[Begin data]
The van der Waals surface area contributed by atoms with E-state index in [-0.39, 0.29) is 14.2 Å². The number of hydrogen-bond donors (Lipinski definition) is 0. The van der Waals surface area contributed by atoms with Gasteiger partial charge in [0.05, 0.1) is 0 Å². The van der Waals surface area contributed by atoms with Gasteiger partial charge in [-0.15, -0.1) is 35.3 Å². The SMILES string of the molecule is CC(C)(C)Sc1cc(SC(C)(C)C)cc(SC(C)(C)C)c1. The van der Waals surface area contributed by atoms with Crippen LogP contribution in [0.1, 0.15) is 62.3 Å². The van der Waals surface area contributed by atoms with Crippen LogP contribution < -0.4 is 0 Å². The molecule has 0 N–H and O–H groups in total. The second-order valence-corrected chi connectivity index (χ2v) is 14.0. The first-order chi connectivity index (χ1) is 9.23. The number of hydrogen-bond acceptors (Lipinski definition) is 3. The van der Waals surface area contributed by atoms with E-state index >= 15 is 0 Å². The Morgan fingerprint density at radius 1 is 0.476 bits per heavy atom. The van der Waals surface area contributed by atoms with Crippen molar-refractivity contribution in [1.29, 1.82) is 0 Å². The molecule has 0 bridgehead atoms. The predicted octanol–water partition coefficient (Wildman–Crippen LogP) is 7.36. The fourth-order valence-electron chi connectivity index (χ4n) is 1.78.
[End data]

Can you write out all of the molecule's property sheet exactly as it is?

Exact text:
The van der Waals surface area contributed by atoms with E-state index in [-0.39, 0.29) is 14.2 Å². The number of hydrogen-bond donors (Lipinski definition) is 0. The van der Waals surface area contributed by atoms with Gasteiger partial charge in [0.05, 0.1) is 0 Å². The van der Waals surface area contributed by atoms with Gasteiger partial charge in [-0.15, -0.1) is 35.3 Å². The SMILES string of the molecule is CC(C)(C)Sc1cc(SC(C)(C)C)cc(SC(C)(C)C)c1. The van der Waals surface area contributed by atoms with Crippen LogP contribution in [0.1, 0.15) is 62.3 Å². The van der Waals surface area contributed by atoms with Crippen LogP contribution < -0.4 is 0 Å². The molecule has 0 N–H and O–H groups in total. The second-order valence-corrected chi connectivity index (χ2v) is 14.0. The first-order chi connectivity index (χ1) is 9.23. The number of hydrogen-bond acceptors (Lipinski definition) is 3. The van der Waals surface area contributed by atoms with E-state index >= 15 is 0 Å². The Morgan fingerprint density at radius 1 is 0.476 bits per heavy atom. The van der Waals surface area contributed by atoms with Crippen molar-refractivity contribution in [1.29, 1.82) is 0 Å². The molecule has 0 bridgehead atoms. The predicted octanol–water partition coefficient (Wildman–Crippen LogP) is 7.36. The fourth-order valence-electron chi connectivity index (χ4n) is 1.78.